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3 Remote Work Lessons from Contact Centers

Remote work

Since March, millions of Americans accustomed to spending their workdays in office buildings have instead been forced to work from home. While many industries have struggled to cope with a remote work environment, contact centers, with their sizable tech stacks, have stood out as an example of businesses using the pandemic to reassess their core operations. The era of the virtual call center is upon us.

The same breakthroughs that have helped contact centers cope with remote work can serve as a guide for any business looking to shed overhead costs and move to a virtual workplace.

Take advantage of flexible scheduling

Managing a virtual workspace necessarily means implementing change, but it can also open brand new possibilities.

One upside to work-from-home culture is the increased flexibility managers have when compiling a schedule. As CommunityWFM COO Todd Cotharin shared in an interview with No Jitter, “One advantage of this type of work is the ability to work split shifts. If working at the office is the only option, these aren’t practical due to logistics, such as driving back and forth to the office more than once a day. However, when working from home, [workforce management] schedulers can offer agents flexibility by allowing them to allocate their hours in smaller shifts. This also helps the organization to staff up for peak hours during the day.”

Engage your remote workforce

As Clarabridge CPO Fabrice Martin put it in his interview with Blog Talk Radio,  “Agents who are working from home [must be] happy, [and] engaged; that is very important to continuity and the customer experience.” This is undoubtedly the trickiest aspect of remote work.

Contact centers have looked to experts for guidance. The Society for Human Resource Management has continually updated its remote work guide since the pandemic began, and HR tech firms like Traitify offer their own resources. Most expert advice falls into one of three buckets:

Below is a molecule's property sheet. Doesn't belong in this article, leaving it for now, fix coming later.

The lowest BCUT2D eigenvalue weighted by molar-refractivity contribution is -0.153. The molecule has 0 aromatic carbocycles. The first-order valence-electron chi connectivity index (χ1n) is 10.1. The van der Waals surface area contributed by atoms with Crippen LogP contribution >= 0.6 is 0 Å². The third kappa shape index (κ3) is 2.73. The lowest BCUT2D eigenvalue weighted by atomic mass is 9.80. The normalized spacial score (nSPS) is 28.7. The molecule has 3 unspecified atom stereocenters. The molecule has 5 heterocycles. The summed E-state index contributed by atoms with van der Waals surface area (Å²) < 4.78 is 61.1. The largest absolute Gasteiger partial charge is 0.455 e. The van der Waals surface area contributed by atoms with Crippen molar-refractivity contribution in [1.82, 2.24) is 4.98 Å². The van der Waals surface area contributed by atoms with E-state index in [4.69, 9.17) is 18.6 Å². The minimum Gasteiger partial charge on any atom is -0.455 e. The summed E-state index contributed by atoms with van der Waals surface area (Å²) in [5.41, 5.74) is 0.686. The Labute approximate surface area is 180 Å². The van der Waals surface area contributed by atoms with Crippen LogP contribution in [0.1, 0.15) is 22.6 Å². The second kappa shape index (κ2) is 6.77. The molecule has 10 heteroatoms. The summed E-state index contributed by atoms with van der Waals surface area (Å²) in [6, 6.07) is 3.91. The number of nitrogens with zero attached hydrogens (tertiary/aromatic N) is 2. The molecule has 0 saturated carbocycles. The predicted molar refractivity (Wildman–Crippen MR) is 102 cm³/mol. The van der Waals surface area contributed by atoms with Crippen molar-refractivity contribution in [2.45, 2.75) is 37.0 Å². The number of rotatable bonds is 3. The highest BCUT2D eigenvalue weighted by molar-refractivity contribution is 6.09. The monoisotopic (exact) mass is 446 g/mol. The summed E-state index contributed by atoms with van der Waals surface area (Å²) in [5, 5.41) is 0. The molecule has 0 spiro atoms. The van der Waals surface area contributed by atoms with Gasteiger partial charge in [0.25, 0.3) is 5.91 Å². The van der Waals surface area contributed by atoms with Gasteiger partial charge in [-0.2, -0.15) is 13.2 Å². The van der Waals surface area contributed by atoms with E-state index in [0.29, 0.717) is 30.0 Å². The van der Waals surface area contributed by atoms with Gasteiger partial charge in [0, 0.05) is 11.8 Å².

• Overcommunicate with employees, especially those who have not worked remotely before
  • Continue fun office culture events with remote happy hours, games and social calls
  • Intervene to prevent employees from working overlong hours at home

Don’t be afraid to hire

Uncertainty paralyzed the economy in the days and weeks following the outbreak, and according to a Fortune survey, 59% of CEOs instituted some form of hiring freeze. Contact centers and the vendors that serve them do not have that luxury, as customer service rarely sleeps.

Chorus.ai, a conversation intelligence platform for sales callers, didn’t freeze hiring—they even hired a new CEO. On his first day as CEO, Jim Benton opened his computer to a Zoom call with his hundred-strong staff. He still hasn’t met most of the staff from the company’s San Francisco office, but he has faith in his employees nonetheless. 

“You might think the workforce just collapsed. It didn’t,” he told Business Insider. “Teams are as productive or more productive working remotely, but it looks different.”

The process of hiring and onboarding new employees, engaging them on a daily basis, and even scheduling their work hours has radically changed in the face of the COVID-19 pandemic. We are not yet out of the woods, but sales and customer service contact centers have shown that with well-organized remote work, businesses can still thrive amidst the chaos.

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